1. The GLaDOS@home portion of the ARG concluded at 9:29pm Pacific Time, bringing the Potato ARG to a close, as Portal 2 unlocked for all purchasers.

    But most importantly… Portal 2 has hats.

  2. More about the hats. We should have known who was responsible.

  3. It is… spectacular. I wasn’t nearly as much of a fan of the original Portal as I was of the other Orange Box bits, I must admit. I loved it a lot, of course: I’d have been a weirdo not to. Or more of a weirdo than I actually am.

    But this new thing: this thing is pretty wonderful. I love comedy, but I’m one of those people who rarely laughs out loud when he’s alone. I’ve been laughing my ass off at this game, and for that alone, I am grateful.

  4. I was expecting comedy. I was expecting puzzles. What I wasn’t expecting was a visually gorgeous game. I did not know the Source engine could do all the things it does here.

  5. I have not had this much fun playing a game in quite a while. I think it’s quite a bit easier than Portal, at least so far as I’ve gotten into it, but that’s not really a complaint. I never actually completed Portal. Heh. But, as said above, I’ve laughed out loud in a lot of places, and there’s a lot of places where I’ve appreciated some pretty subtle gags, too. It’s just Valve at what they do best: polish, polish, polish to perfection the second time round. (Half Life, L4D, Team Fortress, Portal)

  6. The tone of the game is definitely different from the original – the humour is a lot more overt. Valve really knows where to polish though.

    My favourite place in a game is just pushing up against the edges of the gameplay. Exploring is disappointing when it just breaks the game, but to me it feels like Portal is pretty much designed around doing exactly that, and then getting rewarded for it. It has that hard wired test completion euphoria down pat.

    Apart from that, I really liked the audio design, with the little musical hits when you’re making a big jump or activating a puzzle element being timed with the music.

  7. This sums up my feelings about the game: http://bit.ly/egMECb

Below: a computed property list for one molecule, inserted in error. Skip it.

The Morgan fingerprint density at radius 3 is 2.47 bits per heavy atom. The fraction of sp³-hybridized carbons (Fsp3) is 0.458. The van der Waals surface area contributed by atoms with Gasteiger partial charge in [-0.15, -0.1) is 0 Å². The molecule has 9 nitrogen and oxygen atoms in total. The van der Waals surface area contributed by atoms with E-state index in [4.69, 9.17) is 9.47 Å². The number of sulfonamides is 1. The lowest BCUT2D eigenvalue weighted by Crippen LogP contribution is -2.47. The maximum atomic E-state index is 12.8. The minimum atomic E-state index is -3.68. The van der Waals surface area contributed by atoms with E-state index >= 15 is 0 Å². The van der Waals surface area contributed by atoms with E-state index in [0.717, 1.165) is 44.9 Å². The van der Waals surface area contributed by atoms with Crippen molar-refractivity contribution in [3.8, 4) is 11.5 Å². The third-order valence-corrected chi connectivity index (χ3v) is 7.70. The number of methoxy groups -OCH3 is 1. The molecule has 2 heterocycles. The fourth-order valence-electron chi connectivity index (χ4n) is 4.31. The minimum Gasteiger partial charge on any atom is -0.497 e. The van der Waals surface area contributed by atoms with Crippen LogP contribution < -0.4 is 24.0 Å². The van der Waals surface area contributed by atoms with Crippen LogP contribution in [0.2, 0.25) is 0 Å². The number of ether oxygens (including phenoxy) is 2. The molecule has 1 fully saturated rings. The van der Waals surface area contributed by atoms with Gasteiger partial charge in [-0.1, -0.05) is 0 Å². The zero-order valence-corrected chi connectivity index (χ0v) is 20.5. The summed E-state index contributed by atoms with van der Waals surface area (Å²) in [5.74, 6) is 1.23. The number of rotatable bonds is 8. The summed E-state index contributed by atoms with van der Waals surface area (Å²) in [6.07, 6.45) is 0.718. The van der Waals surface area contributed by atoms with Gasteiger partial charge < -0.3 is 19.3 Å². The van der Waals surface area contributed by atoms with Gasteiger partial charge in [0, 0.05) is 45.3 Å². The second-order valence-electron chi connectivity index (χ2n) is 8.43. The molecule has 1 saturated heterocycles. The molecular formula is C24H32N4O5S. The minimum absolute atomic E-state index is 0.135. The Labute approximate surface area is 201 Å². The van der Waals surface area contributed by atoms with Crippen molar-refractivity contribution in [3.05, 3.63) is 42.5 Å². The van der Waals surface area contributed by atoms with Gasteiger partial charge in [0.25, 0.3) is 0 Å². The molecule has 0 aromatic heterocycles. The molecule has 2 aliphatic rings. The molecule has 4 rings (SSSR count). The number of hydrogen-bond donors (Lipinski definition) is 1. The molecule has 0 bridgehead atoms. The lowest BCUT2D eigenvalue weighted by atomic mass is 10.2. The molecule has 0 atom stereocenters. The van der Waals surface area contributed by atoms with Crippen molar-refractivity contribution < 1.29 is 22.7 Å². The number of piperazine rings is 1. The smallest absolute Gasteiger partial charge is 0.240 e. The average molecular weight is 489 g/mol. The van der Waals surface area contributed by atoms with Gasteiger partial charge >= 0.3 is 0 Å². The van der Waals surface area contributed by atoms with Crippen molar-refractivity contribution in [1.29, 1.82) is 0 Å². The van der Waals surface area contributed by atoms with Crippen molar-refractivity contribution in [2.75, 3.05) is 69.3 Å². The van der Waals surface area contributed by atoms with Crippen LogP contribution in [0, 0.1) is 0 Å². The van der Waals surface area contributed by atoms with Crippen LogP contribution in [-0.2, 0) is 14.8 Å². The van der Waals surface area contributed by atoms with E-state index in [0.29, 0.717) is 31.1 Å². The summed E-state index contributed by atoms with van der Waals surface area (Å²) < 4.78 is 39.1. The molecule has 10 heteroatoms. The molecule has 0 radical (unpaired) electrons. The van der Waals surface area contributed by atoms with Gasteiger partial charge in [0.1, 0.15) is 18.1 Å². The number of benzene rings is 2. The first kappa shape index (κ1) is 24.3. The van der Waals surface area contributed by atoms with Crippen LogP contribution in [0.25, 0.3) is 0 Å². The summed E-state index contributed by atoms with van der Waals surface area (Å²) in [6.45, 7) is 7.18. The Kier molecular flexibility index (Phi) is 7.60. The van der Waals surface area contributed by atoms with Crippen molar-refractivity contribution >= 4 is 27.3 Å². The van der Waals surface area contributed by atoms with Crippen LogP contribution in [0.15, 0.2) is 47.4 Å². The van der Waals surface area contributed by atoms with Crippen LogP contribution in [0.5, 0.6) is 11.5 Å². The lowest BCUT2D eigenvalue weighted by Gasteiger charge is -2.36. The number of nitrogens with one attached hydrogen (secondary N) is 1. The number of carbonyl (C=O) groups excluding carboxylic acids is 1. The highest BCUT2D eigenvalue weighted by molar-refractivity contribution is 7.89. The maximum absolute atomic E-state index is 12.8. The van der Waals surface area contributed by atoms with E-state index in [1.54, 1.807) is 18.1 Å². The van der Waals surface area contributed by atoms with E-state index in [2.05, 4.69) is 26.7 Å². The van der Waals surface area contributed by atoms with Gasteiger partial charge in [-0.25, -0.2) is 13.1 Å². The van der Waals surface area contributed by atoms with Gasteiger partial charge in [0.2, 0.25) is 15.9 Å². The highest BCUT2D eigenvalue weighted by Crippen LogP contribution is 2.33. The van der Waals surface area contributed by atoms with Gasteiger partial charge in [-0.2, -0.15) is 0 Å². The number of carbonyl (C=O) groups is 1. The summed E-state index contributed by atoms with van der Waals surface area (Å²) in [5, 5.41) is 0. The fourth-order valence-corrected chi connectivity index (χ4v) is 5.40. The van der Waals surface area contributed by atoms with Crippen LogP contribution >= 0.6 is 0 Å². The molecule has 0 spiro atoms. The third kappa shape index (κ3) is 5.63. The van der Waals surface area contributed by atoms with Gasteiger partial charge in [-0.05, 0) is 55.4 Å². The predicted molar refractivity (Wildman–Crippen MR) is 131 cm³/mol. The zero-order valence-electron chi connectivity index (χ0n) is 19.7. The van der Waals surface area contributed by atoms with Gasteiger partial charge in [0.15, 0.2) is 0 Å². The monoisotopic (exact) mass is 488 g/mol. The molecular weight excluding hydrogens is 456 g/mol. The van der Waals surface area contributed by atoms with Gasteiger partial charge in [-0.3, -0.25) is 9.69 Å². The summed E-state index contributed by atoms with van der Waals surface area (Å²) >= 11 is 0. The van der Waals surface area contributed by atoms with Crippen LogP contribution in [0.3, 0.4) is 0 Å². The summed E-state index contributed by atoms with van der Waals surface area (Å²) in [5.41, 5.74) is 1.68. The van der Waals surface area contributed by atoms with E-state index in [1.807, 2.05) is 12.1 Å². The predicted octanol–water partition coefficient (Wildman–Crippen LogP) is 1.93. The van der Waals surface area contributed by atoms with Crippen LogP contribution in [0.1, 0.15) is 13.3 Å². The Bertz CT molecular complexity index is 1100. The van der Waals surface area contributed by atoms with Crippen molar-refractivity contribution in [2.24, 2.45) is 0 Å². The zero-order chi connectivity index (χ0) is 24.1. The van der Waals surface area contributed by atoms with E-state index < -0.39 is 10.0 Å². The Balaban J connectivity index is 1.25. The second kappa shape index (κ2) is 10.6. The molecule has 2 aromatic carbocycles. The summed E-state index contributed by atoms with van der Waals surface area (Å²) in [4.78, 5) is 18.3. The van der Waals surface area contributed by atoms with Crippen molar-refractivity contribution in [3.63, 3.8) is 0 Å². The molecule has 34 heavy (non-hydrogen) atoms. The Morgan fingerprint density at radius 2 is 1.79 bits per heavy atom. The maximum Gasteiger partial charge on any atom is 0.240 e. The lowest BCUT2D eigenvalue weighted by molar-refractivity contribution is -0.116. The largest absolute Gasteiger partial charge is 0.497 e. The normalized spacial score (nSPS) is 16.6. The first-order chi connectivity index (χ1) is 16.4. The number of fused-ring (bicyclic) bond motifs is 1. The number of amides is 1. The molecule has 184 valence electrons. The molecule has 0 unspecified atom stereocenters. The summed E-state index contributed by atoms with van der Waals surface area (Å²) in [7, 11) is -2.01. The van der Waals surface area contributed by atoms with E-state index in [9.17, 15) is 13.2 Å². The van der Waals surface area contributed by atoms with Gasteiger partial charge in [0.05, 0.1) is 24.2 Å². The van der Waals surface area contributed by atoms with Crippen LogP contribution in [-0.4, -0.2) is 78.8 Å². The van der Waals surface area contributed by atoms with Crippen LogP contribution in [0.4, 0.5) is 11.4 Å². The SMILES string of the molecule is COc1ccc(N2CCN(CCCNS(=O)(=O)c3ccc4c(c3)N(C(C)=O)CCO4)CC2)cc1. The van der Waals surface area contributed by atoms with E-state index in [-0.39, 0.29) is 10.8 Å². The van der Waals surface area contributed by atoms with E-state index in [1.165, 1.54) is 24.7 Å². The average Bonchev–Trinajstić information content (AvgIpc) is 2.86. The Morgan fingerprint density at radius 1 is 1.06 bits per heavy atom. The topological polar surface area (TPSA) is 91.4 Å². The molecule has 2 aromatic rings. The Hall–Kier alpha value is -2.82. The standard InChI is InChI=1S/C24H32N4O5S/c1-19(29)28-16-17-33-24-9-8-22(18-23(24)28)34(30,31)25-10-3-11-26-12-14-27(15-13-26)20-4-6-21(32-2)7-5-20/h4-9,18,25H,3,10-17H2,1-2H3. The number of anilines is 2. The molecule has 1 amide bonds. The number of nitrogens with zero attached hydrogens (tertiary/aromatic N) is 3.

8. Oh, how I enjoyed it.

    It’s interesting seeing them try to incorporate more mechanics into the game — seemed necessary to not just make this Portal 2: Extra Levels, but with more moving parts comes more complexity in trying to make an elegant solution clearly findable amidst the various wrong ideas you can have. I definitely chased the wrong lead a couple times in this whereas I don’t feel like that happened so much in the original, where I would maybe just not get it for a bit until I did get it.

    Have cracked into the coop a bit so far, first couple of sections and enjoyed it greatly as well, though it was weird trying to adjust my thinking to multiple sets of portals after pushing through the game solo.

  9. I haven’t hit the coop yet, waiting for some friends to finish the single player.

    What struck me about the single player game is how enormous some of the puzzles appear to be, even though they are packaged into discrete, compact sessions of puzzle solving. Valve does this so well. The first time I played Half Life 2 I was stunned at how their level design propels you through a linear path while making you feel that you’ve discovered exits yourself. Portal has a lot of this going on. There was only one section that slowed me and when I found the solution it was a total facepalm moment.

    Valve has always had a great feel for pacing with respect to action in levels. This game shows they have that same mastery with dialog and story as well. I’m starting a second play through today, I rarely do that for games, but with this one I feel like I missed a ton of stuff not stopping to check out the scenery, listen to the VO work and look for all the little nooks and crannies. (Though I’m happy I found The National song.)

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